Why can’t you use your keyboard as a mouse? What would be more intuitive than that? Those questions are now answered with the Combimouse, the first freestanding keyboard to put the two together, into one seamless device.
Weighing less than an Apple Magic Mouse, the Combimouse is one of those “why didn’t I think of that” devices that makes so much sense it hurts. Invented by Perth, Australia computer nerd extraordinaire Ari Zagnoev, the mouse/keyboard combo has been an obsession since he invented it back in 1999.
It still has some of that 1990s aesthetic, but it has taken close to 15 years for it to become a reality. Now it is on the crowdsourcing website IndieGogo with 34 days to raise 20 grand to get the first units out into the world.
The Combimouse works exactly how you’d think a computer mouse and keyboard combination should work. The left unit is stationary with a scroll wheel and some multimedia keys, while the right unit serves as the mouse and the other half of the keyboard.
The right half is as light and ergonomic as a traditional mouse and features a contact switch which toggles from keyboard to mouse when you’re ready to make the transition. As two pieces, the keyboard still has the keys arranged in the QUERTY system with the cut between the G and the H.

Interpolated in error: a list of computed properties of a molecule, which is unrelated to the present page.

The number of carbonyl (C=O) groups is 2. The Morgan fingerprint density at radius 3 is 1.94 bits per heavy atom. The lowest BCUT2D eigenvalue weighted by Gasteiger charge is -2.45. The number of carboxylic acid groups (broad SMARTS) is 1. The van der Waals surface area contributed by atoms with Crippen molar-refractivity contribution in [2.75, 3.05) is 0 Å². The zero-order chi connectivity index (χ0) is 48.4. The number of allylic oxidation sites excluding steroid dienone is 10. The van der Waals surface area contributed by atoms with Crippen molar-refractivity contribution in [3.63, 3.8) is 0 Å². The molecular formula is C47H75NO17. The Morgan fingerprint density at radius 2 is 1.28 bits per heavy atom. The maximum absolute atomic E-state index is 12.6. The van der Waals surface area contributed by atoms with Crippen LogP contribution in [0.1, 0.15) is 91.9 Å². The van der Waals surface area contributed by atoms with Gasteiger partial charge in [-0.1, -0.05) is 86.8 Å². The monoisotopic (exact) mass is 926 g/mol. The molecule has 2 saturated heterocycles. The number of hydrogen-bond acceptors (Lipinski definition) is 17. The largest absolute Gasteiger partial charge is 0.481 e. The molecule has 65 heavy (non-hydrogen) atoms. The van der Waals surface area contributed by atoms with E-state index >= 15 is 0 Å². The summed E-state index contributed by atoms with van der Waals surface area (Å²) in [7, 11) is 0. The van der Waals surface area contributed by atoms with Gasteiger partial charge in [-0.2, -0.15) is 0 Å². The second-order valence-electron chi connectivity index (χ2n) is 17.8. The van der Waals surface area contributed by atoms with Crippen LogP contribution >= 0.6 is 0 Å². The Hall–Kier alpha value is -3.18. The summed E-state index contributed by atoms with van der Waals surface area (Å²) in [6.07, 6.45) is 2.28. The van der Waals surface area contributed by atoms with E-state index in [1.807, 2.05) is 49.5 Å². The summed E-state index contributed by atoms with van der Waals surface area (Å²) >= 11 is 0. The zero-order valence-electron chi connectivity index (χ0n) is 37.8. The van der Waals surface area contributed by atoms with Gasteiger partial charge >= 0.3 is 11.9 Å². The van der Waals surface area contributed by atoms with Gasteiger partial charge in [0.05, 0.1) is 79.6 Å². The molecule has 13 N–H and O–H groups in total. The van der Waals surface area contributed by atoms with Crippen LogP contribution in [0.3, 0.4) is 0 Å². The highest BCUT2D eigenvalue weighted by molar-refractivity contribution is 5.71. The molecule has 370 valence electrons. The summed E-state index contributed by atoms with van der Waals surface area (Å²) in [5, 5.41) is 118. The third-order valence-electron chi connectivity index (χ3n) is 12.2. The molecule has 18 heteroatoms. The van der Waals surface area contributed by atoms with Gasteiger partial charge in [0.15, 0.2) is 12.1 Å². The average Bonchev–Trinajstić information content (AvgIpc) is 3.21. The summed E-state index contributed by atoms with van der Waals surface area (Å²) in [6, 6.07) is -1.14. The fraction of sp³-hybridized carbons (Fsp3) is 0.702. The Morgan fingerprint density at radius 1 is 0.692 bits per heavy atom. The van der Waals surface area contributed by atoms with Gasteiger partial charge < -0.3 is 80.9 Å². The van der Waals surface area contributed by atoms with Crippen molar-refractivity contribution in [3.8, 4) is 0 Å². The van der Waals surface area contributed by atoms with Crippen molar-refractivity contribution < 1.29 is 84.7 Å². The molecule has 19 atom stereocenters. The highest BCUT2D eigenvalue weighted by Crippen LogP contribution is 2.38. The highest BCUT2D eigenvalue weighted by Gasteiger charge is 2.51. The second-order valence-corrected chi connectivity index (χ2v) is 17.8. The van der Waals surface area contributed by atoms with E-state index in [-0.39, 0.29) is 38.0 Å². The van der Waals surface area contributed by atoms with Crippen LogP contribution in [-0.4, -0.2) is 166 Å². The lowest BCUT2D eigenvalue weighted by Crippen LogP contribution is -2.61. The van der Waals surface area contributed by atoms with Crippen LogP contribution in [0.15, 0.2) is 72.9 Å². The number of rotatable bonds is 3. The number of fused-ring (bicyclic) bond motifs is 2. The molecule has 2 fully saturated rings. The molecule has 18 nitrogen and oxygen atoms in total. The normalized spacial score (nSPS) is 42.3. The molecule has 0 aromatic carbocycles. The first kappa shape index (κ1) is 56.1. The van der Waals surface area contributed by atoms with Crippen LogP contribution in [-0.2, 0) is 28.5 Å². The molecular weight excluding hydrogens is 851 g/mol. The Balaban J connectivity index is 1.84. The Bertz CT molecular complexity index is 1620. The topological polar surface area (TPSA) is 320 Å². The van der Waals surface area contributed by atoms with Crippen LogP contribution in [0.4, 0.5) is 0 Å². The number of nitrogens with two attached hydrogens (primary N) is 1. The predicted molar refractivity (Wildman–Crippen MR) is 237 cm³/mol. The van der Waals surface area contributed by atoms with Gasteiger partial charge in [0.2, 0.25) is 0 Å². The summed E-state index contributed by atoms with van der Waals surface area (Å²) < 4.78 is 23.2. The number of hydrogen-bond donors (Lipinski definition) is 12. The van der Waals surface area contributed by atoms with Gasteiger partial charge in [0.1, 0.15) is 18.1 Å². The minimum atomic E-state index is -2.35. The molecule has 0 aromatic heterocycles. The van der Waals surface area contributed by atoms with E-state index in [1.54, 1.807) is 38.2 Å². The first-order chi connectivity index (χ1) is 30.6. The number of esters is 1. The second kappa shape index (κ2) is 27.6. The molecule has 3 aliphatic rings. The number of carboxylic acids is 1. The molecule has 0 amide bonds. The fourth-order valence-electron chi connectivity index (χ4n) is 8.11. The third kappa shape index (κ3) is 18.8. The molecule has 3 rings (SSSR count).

Why aren’t we all using this type of mouse on our desktops? Well, it has been a long road for the Combimouse with multiple generations and prototypes. Apparently it is harder to make a mouse than it looks. Technology has a way of advancing so fast that by the time you done with a phase of testing people have moved on. Then what?
The downside is that it is anyone’s guess as to when the Combimouse will roll of production lines and into your hands. If you make a pledge you will get a discount on a signed model with a hazy delivery date of 2014. Hopefully it will be sooner than that, but they’ve made it this far, why stop now?